As we approach the new year, most of us are planning our races for 2017 and will likely begin training soon. When we start to plan race logistics, we also start to plan the almighty time goals. It can be tricky to differentiate between a goal that is realistic and a goal that you may not be ready for – and I have set both of those.
For the 2017 Pittsburgh Marathon 13.1, I have the time goal of…drum roll please…
My half marathon PR is 2:15, and that was in 2015. 2:10 would be a huge PR for me, and I think that with some hard work, I will be able to pull it off. I’m also looking forward to the training!
A question I am asked quite a bit, though, is how to set a realistic time goal. I have a lot of thoughts on this, and I hope my insight as a coach and a runner can help you set some challenging – but realistic – running goals going into 2017.
Keep in mind that any goal can be reached, but the timeline must be realistic! I truly believe that you can achieve any running goal that you set. The issues arise when your timeline and your goal do not coincide. Some people need more time than others to meet the same goal, and while this is probably common sense, it’s difficult to internalize when you’re knee deep in the desire to further your achievements.
In the 2016 Akron Half Marathon, I set the goal of sub 2. I missed it by a long shot because I came out of the gate running at sub 2 pace, and I just wasn’t ready for that goal. I wore myself out within the first three miles. That is when it dawned on me that it isn’t that I can’t rub a sub 2 half, but that it will take longer to get there than I thought.
The 2:10 goal requires some strategic training that includes tempo runs and hills, but I do think I am ready for it. I didn’t do a lick of speed training or hills or even know what a tempo run was when I hate that 2:15 PR! I’m prepared to train for the 2:10 and think I have a very good shot at reaching this goal.
Running still needs to be enjoyable; don’t set a goal that makes you hate training. Another lesson I learned last year. Most of us are not elites. We aren’t headed to the olympic trials. That doesn’t meant you shouldn’t strive to meet amazing goals in your running career; it means that if you despise the type of training it will take to reach that goal and can’t look far enough ahead to a payoff, you might want to reconsider.
Keep in mind that I am not referring to the normal “I would rather binge watch Netflix than get on the treadmill tonight” moments we all have. I’m referring more to absolutely dreading running, on a constant basis, because the training you’ve tied yourself to isn’t enjoyable at all.
I HATE speed drills. Hate. When I was trying to reach my sub 2 goal, I couldn’t even wrap my head around doing speed drills once a week. I started skipping them, which then made me feel guilty and like I wasn’t dedicated. However, I can run hill repeats like it’s my favorite thing in the world (and it isn’t, but they’re way better than speed drills).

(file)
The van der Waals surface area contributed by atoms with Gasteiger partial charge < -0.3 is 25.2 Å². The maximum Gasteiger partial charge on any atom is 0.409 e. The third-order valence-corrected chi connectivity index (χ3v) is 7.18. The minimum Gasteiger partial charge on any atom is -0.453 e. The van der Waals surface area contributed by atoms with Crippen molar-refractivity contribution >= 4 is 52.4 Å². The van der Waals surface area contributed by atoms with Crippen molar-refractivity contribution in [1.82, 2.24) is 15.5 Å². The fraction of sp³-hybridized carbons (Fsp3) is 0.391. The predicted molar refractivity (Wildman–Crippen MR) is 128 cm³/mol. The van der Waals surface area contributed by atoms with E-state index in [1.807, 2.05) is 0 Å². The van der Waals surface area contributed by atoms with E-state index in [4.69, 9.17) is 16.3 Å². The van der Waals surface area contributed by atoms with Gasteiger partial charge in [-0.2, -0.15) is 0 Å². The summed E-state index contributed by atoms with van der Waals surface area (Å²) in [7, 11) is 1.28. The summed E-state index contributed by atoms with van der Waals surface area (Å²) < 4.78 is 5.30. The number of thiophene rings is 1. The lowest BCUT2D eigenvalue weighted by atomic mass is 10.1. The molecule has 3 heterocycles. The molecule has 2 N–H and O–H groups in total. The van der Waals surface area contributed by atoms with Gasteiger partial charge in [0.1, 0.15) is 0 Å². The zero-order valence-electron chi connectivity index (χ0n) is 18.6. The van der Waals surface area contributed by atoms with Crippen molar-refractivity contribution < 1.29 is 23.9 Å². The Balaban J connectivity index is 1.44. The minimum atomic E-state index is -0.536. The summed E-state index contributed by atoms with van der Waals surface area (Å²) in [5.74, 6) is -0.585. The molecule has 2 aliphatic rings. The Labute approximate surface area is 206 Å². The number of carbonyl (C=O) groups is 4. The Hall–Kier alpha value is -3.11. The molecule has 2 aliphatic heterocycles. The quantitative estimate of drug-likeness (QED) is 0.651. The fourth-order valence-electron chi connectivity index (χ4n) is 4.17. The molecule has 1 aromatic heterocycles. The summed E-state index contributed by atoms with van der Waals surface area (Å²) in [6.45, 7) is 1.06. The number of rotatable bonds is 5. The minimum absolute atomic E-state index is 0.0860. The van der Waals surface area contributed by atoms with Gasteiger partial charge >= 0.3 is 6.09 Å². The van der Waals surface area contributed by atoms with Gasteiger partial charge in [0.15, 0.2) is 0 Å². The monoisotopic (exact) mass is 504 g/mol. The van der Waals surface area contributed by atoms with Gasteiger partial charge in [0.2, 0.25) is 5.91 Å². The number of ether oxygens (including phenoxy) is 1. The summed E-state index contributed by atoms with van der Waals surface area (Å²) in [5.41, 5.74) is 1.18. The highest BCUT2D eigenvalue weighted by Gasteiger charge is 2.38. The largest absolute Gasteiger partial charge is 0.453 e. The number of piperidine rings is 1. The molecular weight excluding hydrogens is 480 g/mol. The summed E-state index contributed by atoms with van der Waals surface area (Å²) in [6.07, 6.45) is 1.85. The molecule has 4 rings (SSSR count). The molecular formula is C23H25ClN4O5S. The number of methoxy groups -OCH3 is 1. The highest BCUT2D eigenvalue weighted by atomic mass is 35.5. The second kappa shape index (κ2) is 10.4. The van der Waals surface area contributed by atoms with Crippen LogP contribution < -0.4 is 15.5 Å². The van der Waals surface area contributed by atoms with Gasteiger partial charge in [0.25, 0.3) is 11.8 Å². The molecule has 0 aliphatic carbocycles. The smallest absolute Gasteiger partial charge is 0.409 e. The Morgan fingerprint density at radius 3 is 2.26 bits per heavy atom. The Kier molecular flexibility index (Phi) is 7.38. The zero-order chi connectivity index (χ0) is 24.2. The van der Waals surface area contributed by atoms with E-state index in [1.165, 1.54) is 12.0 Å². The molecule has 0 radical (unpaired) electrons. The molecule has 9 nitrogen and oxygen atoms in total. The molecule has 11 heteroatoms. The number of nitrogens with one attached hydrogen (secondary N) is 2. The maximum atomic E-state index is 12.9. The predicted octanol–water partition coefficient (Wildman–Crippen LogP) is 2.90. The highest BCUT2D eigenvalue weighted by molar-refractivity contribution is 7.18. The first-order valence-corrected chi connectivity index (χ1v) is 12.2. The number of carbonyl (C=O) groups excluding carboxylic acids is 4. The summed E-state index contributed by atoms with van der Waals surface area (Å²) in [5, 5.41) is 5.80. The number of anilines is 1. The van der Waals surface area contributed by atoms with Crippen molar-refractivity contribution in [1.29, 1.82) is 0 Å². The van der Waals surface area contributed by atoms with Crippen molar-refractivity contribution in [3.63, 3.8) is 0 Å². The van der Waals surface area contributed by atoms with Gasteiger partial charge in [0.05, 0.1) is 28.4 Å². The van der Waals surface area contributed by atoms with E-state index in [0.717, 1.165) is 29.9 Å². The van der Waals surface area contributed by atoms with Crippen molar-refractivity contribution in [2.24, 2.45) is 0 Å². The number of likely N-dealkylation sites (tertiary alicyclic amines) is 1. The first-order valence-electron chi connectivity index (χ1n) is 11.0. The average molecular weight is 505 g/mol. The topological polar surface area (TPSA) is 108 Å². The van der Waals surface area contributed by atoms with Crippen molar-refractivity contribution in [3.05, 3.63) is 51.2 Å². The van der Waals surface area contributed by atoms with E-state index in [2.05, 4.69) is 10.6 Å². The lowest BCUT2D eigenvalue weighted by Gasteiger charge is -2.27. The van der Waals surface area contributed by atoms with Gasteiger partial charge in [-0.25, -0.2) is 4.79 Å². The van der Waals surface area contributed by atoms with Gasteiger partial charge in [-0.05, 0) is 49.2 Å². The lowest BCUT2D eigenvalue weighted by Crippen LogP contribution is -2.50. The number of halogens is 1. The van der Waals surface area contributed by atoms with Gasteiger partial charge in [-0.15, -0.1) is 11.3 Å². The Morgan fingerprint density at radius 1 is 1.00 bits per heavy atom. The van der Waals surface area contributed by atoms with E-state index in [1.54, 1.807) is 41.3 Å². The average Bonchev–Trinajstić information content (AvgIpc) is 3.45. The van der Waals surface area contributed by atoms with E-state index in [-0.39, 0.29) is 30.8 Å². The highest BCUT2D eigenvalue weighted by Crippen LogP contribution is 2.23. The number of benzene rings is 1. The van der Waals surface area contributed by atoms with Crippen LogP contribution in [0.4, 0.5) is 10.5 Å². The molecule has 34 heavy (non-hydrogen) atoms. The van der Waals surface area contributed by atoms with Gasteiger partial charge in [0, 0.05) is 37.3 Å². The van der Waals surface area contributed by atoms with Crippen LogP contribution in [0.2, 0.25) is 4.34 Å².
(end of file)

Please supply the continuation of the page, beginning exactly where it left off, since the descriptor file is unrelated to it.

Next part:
Look, if you can internalize and know full well that the payoff of all the intense training is whatever goal you set, go for it. But if you aren’t sold on the goal for one reason or another and feel like all the training isn’t worth it, you shouldn’t sacrifice your love for the sport just to prove some kind of point.
Keep your “why” in the forefront of your mind during training. Why did you set the goal? What makes you want to achieve the time goal that you set for yourself? There really isn’t a right or wrong answer, but remembering why you started is especially necessary when the training gets tough.
My reasons for setting time goals are always because I want to show myself what I am capable of. Sometimes I set them to honor other people, too – last year’s running of the Pittsburgh marathon was dedicated to my runner in the IRUN4 program. My last half marathon, Akron, was dedicated to my late stepfather as it fell on the day he died.
Whatever your why is – keep that in front of you at all times.
Figure out a schedule that actually works and doesn’t make you hate your life. A training schedule that works for you is the only way you’ll keep training. This is why working with a running coach is valued over apps. Apps don’t really know you, your family schedule, your work life, or how many days per week you can dedicate to training.
If you have a training plan that intimidates you time wise, it’s time to look for a new plan. Believe it or not, you can train for a marathon by running three days a week. Whatever works for you, get it done – and get yourself a coach!
Happy training – looking forward to seeing everyone’s progress!